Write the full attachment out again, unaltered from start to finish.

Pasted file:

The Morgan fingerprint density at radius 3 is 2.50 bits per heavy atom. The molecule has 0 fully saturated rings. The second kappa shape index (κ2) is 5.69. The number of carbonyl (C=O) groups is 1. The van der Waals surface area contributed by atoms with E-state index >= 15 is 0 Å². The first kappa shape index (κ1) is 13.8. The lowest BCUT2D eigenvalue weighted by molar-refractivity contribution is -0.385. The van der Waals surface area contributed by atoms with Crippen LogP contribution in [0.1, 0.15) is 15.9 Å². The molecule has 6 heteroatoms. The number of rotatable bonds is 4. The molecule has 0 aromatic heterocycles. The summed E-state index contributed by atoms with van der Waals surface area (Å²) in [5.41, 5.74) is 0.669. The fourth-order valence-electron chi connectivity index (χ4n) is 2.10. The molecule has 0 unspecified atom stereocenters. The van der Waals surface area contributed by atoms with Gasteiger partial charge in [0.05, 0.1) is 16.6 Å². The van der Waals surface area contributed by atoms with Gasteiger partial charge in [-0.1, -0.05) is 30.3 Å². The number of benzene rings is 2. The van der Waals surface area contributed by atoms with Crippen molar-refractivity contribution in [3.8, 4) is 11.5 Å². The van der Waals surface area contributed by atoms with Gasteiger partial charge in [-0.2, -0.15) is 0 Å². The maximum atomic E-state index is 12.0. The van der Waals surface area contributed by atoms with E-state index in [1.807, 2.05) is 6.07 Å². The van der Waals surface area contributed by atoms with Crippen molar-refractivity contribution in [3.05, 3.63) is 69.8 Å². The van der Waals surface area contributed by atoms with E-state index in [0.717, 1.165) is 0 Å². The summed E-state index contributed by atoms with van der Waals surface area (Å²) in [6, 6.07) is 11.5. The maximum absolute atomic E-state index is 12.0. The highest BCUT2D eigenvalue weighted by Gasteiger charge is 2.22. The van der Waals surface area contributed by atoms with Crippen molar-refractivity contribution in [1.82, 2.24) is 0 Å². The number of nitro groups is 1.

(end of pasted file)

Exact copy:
The Morgan fingerprint density at radius 3 is 2.50 bits per heavy atom. The molecule has 0 fully saturated rings. The second kappa shape index (κ2) is 5.69. The number of carbonyl (C=O) groups is 1. The van der Waals surface area contributed by atoms with E-state index >= 15 is 0 Å². The first kappa shape index (κ1) is 13.8. The lowest BCUT2D eigenvalue weighted by molar-refractivity contribution is -0.385. The van der Waals surface area contributed by atoms with Crippen LogP contribution in [0.1, 0.15) is 15.9 Å². The molecule has 6 heteroatoms. The number of rotatable bonds is 4. The molecule has 0 aromatic heterocycles. The summed E-state index contributed by atoms with van der Waals surface area (Å²) in [5.41, 5.74) is 0.669. The fourth-order valence-electron chi connectivity index (χ4n) is 2.10. The molecule has 0 unspecified atom stereocenters. The van der Waals surface area contributed by atoms with Gasteiger partial charge in [0.05, 0.1) is 16.6 Å². The van der Waals surface area contributed by atoms with Gasteiger partial charge in [-0.1, -0.05) is 30.3 Å². The number of benzene rings is 2. The van der Waals surface area contributed by atoms with Crippen molar-refractivity contribution in [3.8, 4) is 11.5 Å². The van der Waals surface area contributed by atoms with Gasteiger partial charge in [-0.2, -0.15) is 0 Å². The maximum atomic E-state index is 12.0. The van der Waals surface area contributed by atoms with E-state index in [1.807, 2.05) is 6.07 Å². The van der Waals surface area contributed by atoms with Crippen molar-refractivity contribution in [3.05, 3.63) is 69.8 Å². The van der Waals surface area contributed by atoms with E-state index in [0.717, 1.165) is 0 Å². The summed E-state index contributed by atoms with van der Waals surface area (Å²) in [6, 6.07) is 11.5. The maximum absolute atomic E-state index is 12.0. The highest BCUT2D eigenvalue weighted by Gasteiger charge is 2.22. The van der Waals surface area contributed by atoms with Crippen molar-refractivity contribution in [1.82, 2.24) is 0 Å². The number of nitro groups is 1.